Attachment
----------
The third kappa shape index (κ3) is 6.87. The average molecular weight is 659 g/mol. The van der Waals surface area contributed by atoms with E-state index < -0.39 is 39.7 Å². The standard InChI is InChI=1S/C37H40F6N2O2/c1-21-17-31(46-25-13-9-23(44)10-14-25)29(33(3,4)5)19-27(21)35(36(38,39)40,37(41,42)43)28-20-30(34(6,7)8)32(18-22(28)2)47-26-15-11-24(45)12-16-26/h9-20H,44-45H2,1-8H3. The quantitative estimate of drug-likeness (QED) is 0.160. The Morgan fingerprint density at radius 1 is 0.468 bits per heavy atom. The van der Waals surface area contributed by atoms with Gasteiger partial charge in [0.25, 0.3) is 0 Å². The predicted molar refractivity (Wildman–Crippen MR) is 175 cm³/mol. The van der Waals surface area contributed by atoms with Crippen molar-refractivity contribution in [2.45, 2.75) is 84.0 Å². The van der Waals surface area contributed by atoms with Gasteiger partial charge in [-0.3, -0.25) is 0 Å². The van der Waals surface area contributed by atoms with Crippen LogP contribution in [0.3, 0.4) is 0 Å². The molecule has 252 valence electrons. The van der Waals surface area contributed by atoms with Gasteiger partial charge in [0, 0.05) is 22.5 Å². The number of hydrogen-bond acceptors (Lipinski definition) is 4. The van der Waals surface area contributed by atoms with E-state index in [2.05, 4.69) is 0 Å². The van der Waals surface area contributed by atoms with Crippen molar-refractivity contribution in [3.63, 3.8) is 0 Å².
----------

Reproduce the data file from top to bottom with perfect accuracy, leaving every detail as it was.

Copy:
The third kappa shape index (κ3) is 6.87. The average molecular weight is 659 g/mol. The van der Waals surface area contributed by atoms with E-state index < -0.39 is 39.7 Å². The standard InChI is InChI=1S/C37H40F6N2O2/c1-21-17-31(46-25-13-9-23(44)10-14-25)29(33(3,4)5)19-27(21)35(36(38,39)40,37(41,42)43)28-20-30(34(6,7)8)32(18-22(28)2)47-26-15-11-24(45)12-16-26/h9-20H,44-45H2,1-8H3. The quantitative estimate of drug-likeness (QED) is 0.160. The Morgan fingerprint density at radius 1 is 0.468 bits per heavy atom. The van der Waals surface area contributed by atoms with Gasteiger partial charge in [0.25, 0.3) is 0 Å². The predicted molar refractivity (Wildman–Crippen MR) is 175 cm³/mol. The van der Waals surface area contributed by atoms with Crippen molar-refractivity contribution in [2.45, 2.75) is 84.0 Å². The van der Waals surface area contributed by atoms with Gasteiger partial charge in [-0.3, -0.25) is 0 Å². The van der Waals surface area contributed by atoms with Crippen LogP contribution in [0.3, 0.4) is 0 Å². The molecule has 252 valence electrons. The van der Waals surface area contributed by atoms with Gasteiger partial charge in [0, 0.05) is 22.5 Å². The number of hydrogen-bond acceptors (Lipinski definition) is 4. The van der Waals surface area contributed by atoms with E-state index in [2.05, 4.69) is 0 Å². The van der Waals surface area contributed by atoms with Crippen molar-refractivity contribution in [3.63, 3.8) is 0 Å².